In the end, we have shown that the number of domestic violence incidents reported to law enforcement varies over time and across agencies. We have also shown that the level of underreporting varies over time, agencies, and respondent characteristics. The methodology presented in this paper illustrates how factoring in variables associated with reporting and underreporting can be used to adjust official statistics and generate a better estimate of the true prevalence of domestic violence in a community. Analyses indicate that solely using aggravated assaults for domestic violence reported to law enforcement and recorded in NIBRS undercount these incidents by about 40%. The estimates provided by our methodology offer a count of domestic violence that takes underreporting into account, and we believe offers an important path forward for better estimating the true nature of domestic violence in America. Only with more accurate, reliable, and timely data will researchers, practitioners, and policymakers be in a better position to prevent domestic violence and promote public health and public safety across the U.S.

References

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[1] After an extensive scoping review, it was determined that the NCVS, a survey of about 240,000 persons in 150,000 households, and NIBRS, which amasses incidents and arrests from the nation’s law enforcement agencies were best suited to our purposes for generating sub-national estimates of domestic violence trends in a timely fashion.

[2] Using the Agresti-Coull method to estimate the reporting rate for smaller sample sizes reduces the variance of the reporting estimate to be smaller than the survey estimate at almost all sample sizes in this scenario. This would be reasonable if the reporting rates are expected to not be close to 0 or 1 (Agresti 2012).

[3] Still, given that we are not working with individual city surveys, we leave that to future researchers.

[4] To be clear, the following data were utilized. The first source is the concatenated file of the NCVS data from 1992 through 2022, available currently at ICSPR study number 38604. The analysis is limited to domestic violence assaults, using the same methodology and variable definitions as Powers and Bleeker (2023). Note that the NCVS only surveys individuals who are at least 12 years old. After filtering the data to domestic violence aggravated assaults, there remained a total of 1,527 reported incidents over the 21-year sample. Recall that the NCVS measures self-reported victimization from roughly 240,000 individuals in about 150,000 households. The second source is the concatenated files provided by Kaplan (2024). For these data, incidents were filtered to include those reported as aggravated assaults (via the victimization aggravated assault question, not the specific NIBRS crime category). Specifically, we focused on the aggravated assault circumstance variable that had a specified category of domestic violence. Since the NCVS only includes those who are at least 12 years old, NIBRS events for those under 12 were eliminated. Agency-years with only partial reporting were also removed; included agencies had reported crime incidents in all 12 months. For the NIBRS data, imputations were needed for the age, Hispanic status, and race of the victim for a small number of cases. A regression approach was performed, using the other variables available, to impute the age for each separate year of the NIBRS data. For Hispanic status, not-Hispanic was imputed, and for race multi-racial was imputed. The last data source are mappings of reported population-served estimates, downloaded from the FBI’s Crime Data Explorer. These are derived from the Law Enforcement Officers Killed in Action data series. Agencies are represented in NIBRS using an originating agency identifier. When an agency-year does not have a reported population estimate, the missing data are imputed as having a population of the under 50,000 population category, as jurisdictions with a missing population estimate tend to be small or non-city law enforcement agencies.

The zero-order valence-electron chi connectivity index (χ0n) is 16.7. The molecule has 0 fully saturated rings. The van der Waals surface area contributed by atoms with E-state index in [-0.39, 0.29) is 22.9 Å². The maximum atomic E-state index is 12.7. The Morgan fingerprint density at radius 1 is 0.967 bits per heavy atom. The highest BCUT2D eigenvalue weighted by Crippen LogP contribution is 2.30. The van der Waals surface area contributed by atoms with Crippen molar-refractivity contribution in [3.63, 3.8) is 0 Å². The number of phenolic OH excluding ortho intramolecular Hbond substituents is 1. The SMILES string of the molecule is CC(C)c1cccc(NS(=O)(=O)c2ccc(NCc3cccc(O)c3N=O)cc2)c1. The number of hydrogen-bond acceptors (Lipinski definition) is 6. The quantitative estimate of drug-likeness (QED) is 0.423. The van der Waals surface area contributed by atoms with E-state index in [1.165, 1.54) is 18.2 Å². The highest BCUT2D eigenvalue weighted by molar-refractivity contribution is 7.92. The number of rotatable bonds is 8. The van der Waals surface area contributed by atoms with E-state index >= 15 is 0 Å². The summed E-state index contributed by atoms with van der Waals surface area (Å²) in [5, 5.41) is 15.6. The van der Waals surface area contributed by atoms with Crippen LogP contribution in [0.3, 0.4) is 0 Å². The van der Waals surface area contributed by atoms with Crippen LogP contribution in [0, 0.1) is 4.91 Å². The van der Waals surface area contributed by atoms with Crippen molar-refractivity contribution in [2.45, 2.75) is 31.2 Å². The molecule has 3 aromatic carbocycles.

[5] It is possible to conduct this same analysis on sub-jurisdiction geographic areas conditional on the geographic locations are available. In this regard, the methodology could be expanded to smaller neighborhoods.